“One-design racing returns to Barbados Sailing Week J/24 fleet springs into action as Coastal Series concludes” by Sue Pelling
The hugely competitive local J/24 fleet enjoyed the first of its brand-new two-day race series. Today was also the final day of the Coastal Series writes Sue Pelling.
Gregory Webster and team on the 1981-built Phoenix started the day on a good note with an impressive bit of sailing off the line with a port tack start. Risky it may have been but this well-tuned local team sailed fast, high and, by playing the shifts and taking the favoured right-hand side of the course, they led and went on to win the first race of the day. They then finished second to Robbie Yearwood’s Die Hard in race two.
Neil Burke and team on Impulse claimed the win in race three, while Cyril Lecrenay and team on Bunga Bunga took the final win of the day in race four after a intense covering match with Die Hard on the approach to the finish line.
Commenting on closer than close final win, Lecrenay commented: “It was a tough one and, at one point, I thought we’d lost it but it was just a matter of keeping cover on Die Hard and finally finding a good line to the finish. I think it was tip top crew work that really counted today and, because we have sailed together for three years constantly we barely have to say anything to each other because everything on the boat runs smoothly.”
As well as good team work it was also consistency that paid, which means that with a win and two second places to count Yearwood and team from Grenada on Die Hard lead the series by two points from Bunga Bunga with four races to go. Yearwood chatting after the race said today’s racing was all about risk management.
“Putting our lack of preparation, and confusion in the first race to one side we put our heads down, focused on our strengths with the aim to live up to our name – Die Hard. Thankfully it worked and we made a comeback. A two-point lead however, is not a comfortable margin at all so anything can happen tomorrow. Thankfully we have good speed so we plan to continue what we are doing.”
Elsewhere the final day of Coastal Racing was reaching its crescendo with fleets battling it out for all-important overall points. Although the well-sailed J/105 Whistler with Peter Lewis and his seasoned team had already secured the overall win going into the final race, the challenge was on to make it a hat-trick. Their smart pin-end start, and good first beat helped keep Conviction – David Staples’ TP52 – at bay on corrected time and, after a 16nm race that took the fleet along the south coast to Oistins, Conviction once again had to settle for second, and second place overall in the series.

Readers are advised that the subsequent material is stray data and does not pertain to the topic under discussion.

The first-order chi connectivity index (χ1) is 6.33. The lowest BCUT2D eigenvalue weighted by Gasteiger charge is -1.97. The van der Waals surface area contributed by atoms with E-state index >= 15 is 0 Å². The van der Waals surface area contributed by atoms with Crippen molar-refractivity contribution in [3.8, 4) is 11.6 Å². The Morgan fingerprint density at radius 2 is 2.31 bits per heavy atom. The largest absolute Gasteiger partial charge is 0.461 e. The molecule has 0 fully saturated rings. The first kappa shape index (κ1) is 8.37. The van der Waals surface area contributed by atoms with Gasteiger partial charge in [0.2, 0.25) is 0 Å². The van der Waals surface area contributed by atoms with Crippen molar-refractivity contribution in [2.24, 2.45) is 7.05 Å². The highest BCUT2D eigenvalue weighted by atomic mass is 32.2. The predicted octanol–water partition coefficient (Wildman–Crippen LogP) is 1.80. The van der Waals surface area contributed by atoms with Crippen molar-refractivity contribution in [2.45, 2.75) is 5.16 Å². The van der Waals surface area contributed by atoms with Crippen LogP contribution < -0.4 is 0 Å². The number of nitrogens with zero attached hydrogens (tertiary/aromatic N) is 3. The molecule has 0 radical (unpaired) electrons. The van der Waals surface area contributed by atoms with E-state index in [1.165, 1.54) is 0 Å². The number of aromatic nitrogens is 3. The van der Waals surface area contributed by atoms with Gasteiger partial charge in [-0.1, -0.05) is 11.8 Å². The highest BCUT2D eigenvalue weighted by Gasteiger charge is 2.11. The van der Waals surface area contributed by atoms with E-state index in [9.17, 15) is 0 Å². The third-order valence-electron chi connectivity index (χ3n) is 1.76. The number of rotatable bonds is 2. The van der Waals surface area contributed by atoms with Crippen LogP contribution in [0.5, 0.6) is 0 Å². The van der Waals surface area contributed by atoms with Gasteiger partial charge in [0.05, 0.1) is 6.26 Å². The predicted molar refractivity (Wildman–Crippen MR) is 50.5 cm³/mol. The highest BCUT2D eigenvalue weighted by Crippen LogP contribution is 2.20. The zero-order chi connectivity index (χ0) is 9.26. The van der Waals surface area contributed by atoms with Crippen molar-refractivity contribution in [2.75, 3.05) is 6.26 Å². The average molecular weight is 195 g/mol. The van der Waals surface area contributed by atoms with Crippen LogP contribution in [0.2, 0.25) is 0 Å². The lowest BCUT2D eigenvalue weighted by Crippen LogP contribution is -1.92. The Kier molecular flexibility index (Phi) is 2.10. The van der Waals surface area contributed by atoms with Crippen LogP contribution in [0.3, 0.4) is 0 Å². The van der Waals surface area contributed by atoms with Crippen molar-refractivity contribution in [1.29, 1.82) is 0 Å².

Having missed a day of racing to carry out sail repairs, Andreas Berg’s team on Luna (German Dufour 44) was on form again today and took a well-deserved third. However, a final fourth place for Spirit of Juno (UK Farr 65) was enough to secure third place overall.
Bill Tempro’s Hunter 36 Sail La Vie was today finally able to break Mandy’s (Hunter 29.5) total class domination with a final race win in the Non CSA division. After winning the first two races and securing the overall series win, Bruce Robinson and team on Mandy were unable to match Sail La Vie for speed. She led the fleet round the first mark pulled out enough to take first place, which left her in second place overall by just one point.
With the all-comers Coastal Racing now concluded, competitors are looking forward to the next rum-fuelled party just along the beach from the host club at Copacabana Beach Club. Tomorrow’s lay day not only provides an opportunity for competitors to prepare for the Mount Gay Round Barbados Race on Sunday, but also gives teams a chance to enjoy the specially laid on Regatta Surf & Turf Polo Match, which took place Saturday afternoon at Holders Polo Field.
- Report written by Sue Pelling. All images Peter Marshall/BSW